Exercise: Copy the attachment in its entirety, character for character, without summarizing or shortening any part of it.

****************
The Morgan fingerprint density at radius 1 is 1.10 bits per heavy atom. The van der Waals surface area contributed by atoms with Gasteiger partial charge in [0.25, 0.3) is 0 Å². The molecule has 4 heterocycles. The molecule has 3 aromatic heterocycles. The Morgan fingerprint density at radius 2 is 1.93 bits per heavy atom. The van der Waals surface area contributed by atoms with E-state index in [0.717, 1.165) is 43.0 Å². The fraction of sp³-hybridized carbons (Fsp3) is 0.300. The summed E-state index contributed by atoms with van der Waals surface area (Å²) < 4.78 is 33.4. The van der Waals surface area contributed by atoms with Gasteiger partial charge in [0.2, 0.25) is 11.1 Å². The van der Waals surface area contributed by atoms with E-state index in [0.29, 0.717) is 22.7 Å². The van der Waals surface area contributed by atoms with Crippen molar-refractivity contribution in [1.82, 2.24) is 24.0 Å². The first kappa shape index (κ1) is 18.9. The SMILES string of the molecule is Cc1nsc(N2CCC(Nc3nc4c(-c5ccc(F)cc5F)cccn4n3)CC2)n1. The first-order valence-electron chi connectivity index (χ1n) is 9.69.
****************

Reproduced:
The Morgan fingerprint density at radius 1 is 1.10 bits per heavy atom. The van der Waals surface area contributed by atoms with Gasteiger partial charge in [0.25, 0.3) is 0 Å². The molecule has 4 heterocycles. The molecule has 3 aromatic heterocycles. The Morgan fingerprint density at radius 2 is 1.93 bits per heavy atom. The van der Waals surface area contributed by atoms with E-state index in [0.717, 1.165) is 43.0 Å². The fraction of sp³-hybridized carbons (Fsp3) is 0.300. The summed E-state index contributed by atoms with van der Waals surface area (Å²) < 4.78 is 33.4. The van der Waals surface area contributed by atoms with Gasteiger partial charge in [0.2, 0.25) is 11.1 Å². The van der Waals surface area contributed by atoms with E-state index in [0.29, 0.717) is 22.7 Å². The van der Waals surface area contributed by atoms with Crippen molar-refractivity contribution in [1.82, 2.24) is 24.0 Å². The first kappa shape index (κ1) is 18.9. The SMILES string of the molecule is Cc1nsc(N2CCC(Nc3nc4c(-c5ccc(F)cc5F)cccn4n3)CC2)n1. The first-order valence-electron chi connectivity index (χ1n) is 9.69.